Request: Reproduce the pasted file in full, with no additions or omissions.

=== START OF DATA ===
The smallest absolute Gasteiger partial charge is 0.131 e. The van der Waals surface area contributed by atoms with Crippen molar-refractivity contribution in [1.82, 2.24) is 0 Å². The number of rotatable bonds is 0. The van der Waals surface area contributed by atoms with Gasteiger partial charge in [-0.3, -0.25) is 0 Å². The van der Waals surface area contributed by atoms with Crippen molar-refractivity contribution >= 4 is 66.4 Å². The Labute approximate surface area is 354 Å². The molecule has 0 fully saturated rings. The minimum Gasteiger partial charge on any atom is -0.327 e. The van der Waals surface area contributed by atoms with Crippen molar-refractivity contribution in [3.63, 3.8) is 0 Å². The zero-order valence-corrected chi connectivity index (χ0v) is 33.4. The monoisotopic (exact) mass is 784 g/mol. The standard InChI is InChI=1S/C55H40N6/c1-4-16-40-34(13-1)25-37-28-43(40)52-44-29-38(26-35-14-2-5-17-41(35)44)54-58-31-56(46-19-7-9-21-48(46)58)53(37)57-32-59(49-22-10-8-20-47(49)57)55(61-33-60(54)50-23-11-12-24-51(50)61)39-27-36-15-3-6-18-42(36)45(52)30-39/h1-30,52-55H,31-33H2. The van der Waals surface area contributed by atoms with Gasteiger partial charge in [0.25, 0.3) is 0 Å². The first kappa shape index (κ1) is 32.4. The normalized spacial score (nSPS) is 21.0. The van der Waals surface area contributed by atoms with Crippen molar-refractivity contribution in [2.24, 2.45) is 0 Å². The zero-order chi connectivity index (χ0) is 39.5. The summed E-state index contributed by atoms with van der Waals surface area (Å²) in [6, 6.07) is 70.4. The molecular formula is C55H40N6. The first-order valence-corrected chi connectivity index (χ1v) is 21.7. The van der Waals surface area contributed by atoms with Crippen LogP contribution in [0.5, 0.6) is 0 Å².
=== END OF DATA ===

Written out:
The smallest absolute Gasteiger partial charge is 0.131 e. The van der Waals surface area contributed by atoms with Crippen molar-refractivity contribution in [1.82, 2.24) is 0 Å². The number of rotatable bonds is 0. The van der Waals surface area contributed by atoms with Gasteiger partial charge in [-0.3, -0.25) is 0 Å². The van der Waals surface area contributed by atoms with Crippen molar-refractivity contribution >= 4 is 66.4 Å². The Labute approximate surface area is 354 Å². The molecule has 0 fully saturated rings. The minimum Gasteiger partial charge on any atom is -0.327 e. The van der Waals surface area contributed by atoms with Crippen molar-refractivity contribution in [3.63, 3.8) is 0 Å². The zero-order valence-corrected chi connectivity index (χ0v) is 33.4. The monoisotopic (exact) mass is 784 g/mol. The standard InChI is InChI=1S/C55H40N6/c1-4-16-40-34(13-1)25-37-28-43(40)52-44-29-38(26-35-14-2-5-17-41(35)44)54-58-31-56(46-19-7-9-21-48(46)58)53(37)57-32-59(49-22-10-8-20-47(49)57)55(61-33-60(54)50-23-11-12-24-51(50)61)39-27-36-15-3-6-18-42(36)45(52)30-39/h1-30,52-55H,31-33H2. The van der Waals surface area contributed by atoms with Gasteiger partial charge in [0.25, 0.3) is 0 Å². The first kappa shape index (κ1) is 32.4. The normalized spacial score (nSPS) is 21.0. The van der Waals surface area contributed by atoms with Crippen molar-refractivity contribution in [2.24, 2.45) is 0 Å². The zero-order chi connectivity index (χ0) is 39.5. The summed E-state index contributed by atoms with van der Waals surface area (Å²) in [6, 6.07) is 70.4. The molecular formula is C55H40N6. The first-order valence-corrected chi connectivity index (χ1v) is 21.7. The van der Waals surface area contributed by atoms with Crippen LogP contribution in [0.5, 0.6) is 0 Å².